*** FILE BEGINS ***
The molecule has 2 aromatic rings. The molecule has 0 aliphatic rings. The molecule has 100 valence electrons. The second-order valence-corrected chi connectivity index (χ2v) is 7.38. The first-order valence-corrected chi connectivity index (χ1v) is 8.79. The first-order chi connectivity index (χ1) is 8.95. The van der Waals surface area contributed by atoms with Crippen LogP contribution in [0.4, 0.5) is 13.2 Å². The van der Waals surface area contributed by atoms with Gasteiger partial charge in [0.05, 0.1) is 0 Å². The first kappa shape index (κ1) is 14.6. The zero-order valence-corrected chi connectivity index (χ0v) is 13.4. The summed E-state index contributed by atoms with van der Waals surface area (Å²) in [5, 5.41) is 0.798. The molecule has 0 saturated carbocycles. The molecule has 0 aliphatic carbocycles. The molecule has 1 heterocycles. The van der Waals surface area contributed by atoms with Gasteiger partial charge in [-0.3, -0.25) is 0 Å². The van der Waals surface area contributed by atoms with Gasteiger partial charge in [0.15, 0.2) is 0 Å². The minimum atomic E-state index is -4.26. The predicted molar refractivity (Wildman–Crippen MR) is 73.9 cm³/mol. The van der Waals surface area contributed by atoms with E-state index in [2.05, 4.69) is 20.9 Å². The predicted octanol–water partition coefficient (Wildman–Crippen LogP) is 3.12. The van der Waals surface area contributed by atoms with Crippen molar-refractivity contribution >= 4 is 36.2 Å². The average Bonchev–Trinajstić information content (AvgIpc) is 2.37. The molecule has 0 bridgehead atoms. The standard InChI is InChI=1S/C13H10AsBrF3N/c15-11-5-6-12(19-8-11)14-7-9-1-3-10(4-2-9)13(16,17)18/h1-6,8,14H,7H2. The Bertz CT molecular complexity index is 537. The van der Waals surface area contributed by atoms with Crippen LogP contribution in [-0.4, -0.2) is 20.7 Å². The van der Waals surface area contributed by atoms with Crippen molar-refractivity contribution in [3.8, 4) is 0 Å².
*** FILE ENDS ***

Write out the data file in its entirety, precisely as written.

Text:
The molecule has 2 aromatic rings. The molecule has 0 aliphatic rings. The molecule has 100 valence electrons. The second-order valence-corrected chi connectivity index (χ2v) is 7.38. The first-order valence-corrected chi connectivity index (χ1v) is 8.79. The first-order chi connectivity index (χ1) is 8.95. The van der Waals surface area contributed by atoms with Crippen LogP contribution in [0.4, 0.5) is 13.2 Å². The van der Waals surface area contributed by atoms with Gasteiger partial charge in [0.05, 0.1) is 0 Å². The first kappa shape index (κ1) is 14.6. The zero-order valence-corrected chi connectivity index (χ0v) is 13.4. The summed E-state index contributed by atoms with van der Waals surface area (Å²) in [5, 5.41) is 0.798. The molecule has 0 saturated carbocycles. The molecule has 0 aliphatic carbocycles. The molecule has 1 heterocycles. The van der Waals surface area contributed by atoms with Gasteiger partial charge in [-0.3, -0.25) is 0 Å². The van der Waals surface area contributed by atoms with Gasteiger partial charge in [0.15, 0.2) is 0 Å². The minimum atomic E-state index is -4.26. The predicted molar refractivity (Wildman–Crippen MR) is 73.9 cm³/mol. The van der Waals surface area contributed by atoms with E-state index in [2.05, 4.69) is 20.9 Å². The predicted octanol–water partition coefficient (Wildman–Crippen LogP) is 3.12. The van der Waals surface area contributed by atoms with Crippen molar-refractivity contribution >= 4 is 36.2 Å². The average Bonchev–Trinajstić information content (AvgIpc) is 2.37. The molecule has 0 bridgehead atoms. The standard InChI is InChI=1S/C13H10AsBrF3N/c15-11-5-6-12(19-8-11)14-7-9-1-3-10(4-2-9)13(16,17)18/h1-6,8,14H,7H2. The Bertz CT molecular complexity index is 537. The van der Waals surface area contributed by atoms with Crippen LogP contribution in [-0.4, -0.2) is 20.7 Å². The van der Waals surface area contributed by atoms with Crippen molar-refractivity contribution in [3.8, 4) is 0 Å².